Tips From the Trenches: Vol. 4 – NLRB: The gift that keeps on giving

NLRB: The gift that keeps on giving

Do you tell employees not to discuss you, their employer, in social media? If so, the National Labor Relations Board (NLRB) may come knockin’. NLRB’s recent report tells employers what the NLRB considers illegal. NLRB will pursue cases against companies that prohibit employees from making disparaging comments about the employer through traditional media, social media, online blogs or similar

The NLRB opines that employer confidentiality policies are illegal if they prevent an employee from discuss their wages and working conditions with others, in or outside the company. Per NLRB, if a policy prevents an employee from telling a family member how much they make then the policy is overbroad.

Also, NLRB opines that an employer cannot tell its employees not to discuss the company with the media, finding such prohibitions illegal. However, the NLRB did bless a media policy that stated repeatedly that its purpose was to insure that only one person spoke for the company to the media.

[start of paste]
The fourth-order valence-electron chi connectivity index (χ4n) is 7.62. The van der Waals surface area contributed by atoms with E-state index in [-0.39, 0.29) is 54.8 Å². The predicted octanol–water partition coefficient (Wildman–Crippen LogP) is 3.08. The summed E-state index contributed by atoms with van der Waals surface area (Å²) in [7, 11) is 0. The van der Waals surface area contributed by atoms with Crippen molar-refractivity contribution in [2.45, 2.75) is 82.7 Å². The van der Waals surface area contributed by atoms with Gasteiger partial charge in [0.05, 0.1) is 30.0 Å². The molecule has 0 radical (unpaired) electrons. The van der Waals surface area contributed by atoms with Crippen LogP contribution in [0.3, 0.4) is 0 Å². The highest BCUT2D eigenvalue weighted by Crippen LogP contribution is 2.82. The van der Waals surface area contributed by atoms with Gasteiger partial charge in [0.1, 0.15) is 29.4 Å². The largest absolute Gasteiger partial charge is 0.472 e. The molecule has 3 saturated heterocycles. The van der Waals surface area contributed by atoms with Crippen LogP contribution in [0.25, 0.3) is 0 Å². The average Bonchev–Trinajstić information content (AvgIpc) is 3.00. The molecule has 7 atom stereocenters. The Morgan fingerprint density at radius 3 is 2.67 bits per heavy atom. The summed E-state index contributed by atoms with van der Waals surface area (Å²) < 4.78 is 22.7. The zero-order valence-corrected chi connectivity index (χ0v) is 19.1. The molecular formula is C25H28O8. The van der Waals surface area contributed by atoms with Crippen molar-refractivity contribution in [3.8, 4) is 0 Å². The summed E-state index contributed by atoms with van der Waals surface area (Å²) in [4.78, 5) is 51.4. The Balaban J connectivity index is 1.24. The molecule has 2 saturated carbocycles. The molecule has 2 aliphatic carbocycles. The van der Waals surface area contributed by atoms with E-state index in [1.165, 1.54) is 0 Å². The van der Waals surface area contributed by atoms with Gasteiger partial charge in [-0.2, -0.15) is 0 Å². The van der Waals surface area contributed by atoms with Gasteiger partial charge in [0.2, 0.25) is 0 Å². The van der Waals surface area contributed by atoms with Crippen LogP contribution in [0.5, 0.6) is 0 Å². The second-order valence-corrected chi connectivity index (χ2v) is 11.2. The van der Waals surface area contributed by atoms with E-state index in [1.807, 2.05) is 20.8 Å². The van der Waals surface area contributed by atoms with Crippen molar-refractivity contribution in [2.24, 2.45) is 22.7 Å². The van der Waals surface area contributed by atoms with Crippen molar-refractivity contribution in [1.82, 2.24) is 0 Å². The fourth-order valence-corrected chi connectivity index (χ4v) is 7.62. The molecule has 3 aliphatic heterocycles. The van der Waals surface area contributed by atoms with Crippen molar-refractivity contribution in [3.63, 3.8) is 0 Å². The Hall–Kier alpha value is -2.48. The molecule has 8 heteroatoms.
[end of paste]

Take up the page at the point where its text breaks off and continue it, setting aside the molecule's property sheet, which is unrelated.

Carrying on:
The take away from this new report from the NLRB is that every company, even small employers, must think very carefully before instituting a social media policy.

Meal and rest breaks in Washington. A brief reminder….

Washington employers must provide their non-exempt workers with a rest period of at least 10 minutes for each four hours worked, and the rest period must be allowed not later than the end of the third hour of the shift. Non-exempt employees may take several mini breaks instead of the 10 minute rest period if the mini breaks total 10 minutes. Examples of mini rest periods include allowing employees to make personal phone calls, to eat, take a smoke break, or whenever there is not work to be performed for a few minutes during a work shift.

There is no requirement under state law that an employer provide a room where the employee can take his or her rest break or meals. Regarding meals, employers are required to provide a meal period of no less than 30 minutes if the employee works a five or more hour shift.

The employee must be at least two hours into their shift before the meal time can start. The meal time cannot start more than five hours after the beginning of the shift. An employer is required to pay for the meal period unless the employee is free from all duties during their entire meal period. Non-exempt employees may voluntarily give up their meal period if they would prefer to work through their meal period and if the employer agrees. The best practice would be to obtain a written statement from the employee giving up their meal periods in this way.